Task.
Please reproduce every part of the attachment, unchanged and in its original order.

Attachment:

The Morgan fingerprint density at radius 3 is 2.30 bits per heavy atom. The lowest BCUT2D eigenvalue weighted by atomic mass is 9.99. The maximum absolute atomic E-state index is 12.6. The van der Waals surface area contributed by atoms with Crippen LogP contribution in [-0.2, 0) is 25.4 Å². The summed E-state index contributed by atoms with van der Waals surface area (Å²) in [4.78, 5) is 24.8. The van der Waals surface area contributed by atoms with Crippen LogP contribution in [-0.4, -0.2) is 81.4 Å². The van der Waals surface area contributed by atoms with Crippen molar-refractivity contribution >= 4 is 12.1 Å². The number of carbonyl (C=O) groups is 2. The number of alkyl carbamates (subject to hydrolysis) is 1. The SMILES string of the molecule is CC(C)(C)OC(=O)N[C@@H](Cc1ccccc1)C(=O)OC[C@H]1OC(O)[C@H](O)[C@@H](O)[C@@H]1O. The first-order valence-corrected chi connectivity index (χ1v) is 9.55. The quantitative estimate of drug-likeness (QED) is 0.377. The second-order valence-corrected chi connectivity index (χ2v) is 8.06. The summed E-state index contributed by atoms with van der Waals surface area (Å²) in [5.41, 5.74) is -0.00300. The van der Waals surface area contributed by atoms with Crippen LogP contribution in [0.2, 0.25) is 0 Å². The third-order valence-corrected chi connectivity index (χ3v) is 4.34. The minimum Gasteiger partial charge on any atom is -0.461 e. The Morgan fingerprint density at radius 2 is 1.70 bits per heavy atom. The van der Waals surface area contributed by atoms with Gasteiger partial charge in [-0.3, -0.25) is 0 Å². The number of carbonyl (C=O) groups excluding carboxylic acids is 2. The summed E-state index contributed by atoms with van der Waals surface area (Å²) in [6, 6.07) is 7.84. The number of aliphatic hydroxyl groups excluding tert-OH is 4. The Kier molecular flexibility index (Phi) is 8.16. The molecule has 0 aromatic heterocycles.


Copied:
The Morgan fingerprint density at radius 3 is 2.30 bits per heavy atom. The lowest BCUT2D eigenvalue weighted by atomic mass is 9.99. The maximum absolute atomic E-state index is 12.6. The van der Waals surface area contributed by atoms with Crippen LogP contribution in [-0.2, 0) is 25.4 Å². The summed E-state index contributed by atoms with van der Waals surface area (Å²) in [4.78, 5) is 24.8. The van der Waals surface area contributed by atoms with Crippen LogP contribution in [-0.4, -0.2) is 81.4 Å². The van der Waals surface area contributed by atoms with Crippen molar-refractivity contribution >= 4 is 12.1 Å². The number of carbonyl (C=O) groups is 2. The number of alkyl carbamates (subject to hydrolysis) is 1. The SMILES string of the molecule is CC(C)(C)OC(=O)N[C@@H](Cc1ccccc1)C(=O)OC[C@H]1OC(O)[C@H](O)[C@@H](O)[C@@H]1O. The first-order valence-corrected chi connectivity index (χ1v) is 9.55. The quantitative estimate of drug-likeness (QED) is 0.377. The second-order valence-corrected chi connectivity index (χ2v) is 8.06. The summed E-state index contributed by atoms with van der Waals surface area (Å²) in [5.41, 5.74) is -0.00300. The van der Waals surface area contributed by atoms with Crippen LogP contribution in [0.2, 0.25) is 0 Å². The third-order valence-corrected chi connectivity index (χ3v) is 4.34. The minimum Gasteiger partial charge on any atom is -0.461 e. The Morgan fingerprint density at radius 2 is 1.70 bits per heavy atom. The van der Waals surface area contributed by atoms with Gasteiger partial charge in [-0.3, -0.25) is 0 Å². The number of carbonyl (C=O) groups excluding carboxylic acids is 2. The summed E-state index contributed by atoms with van der Waals surface area (Å²) in [6, 6.07) is 7.84. The number of aliphatic hydroxyl groups excluding tert-OH is 4. The Kier molecular flexibility index (Phi) is 8.16. The molecule has 0 aromatic heterocycles.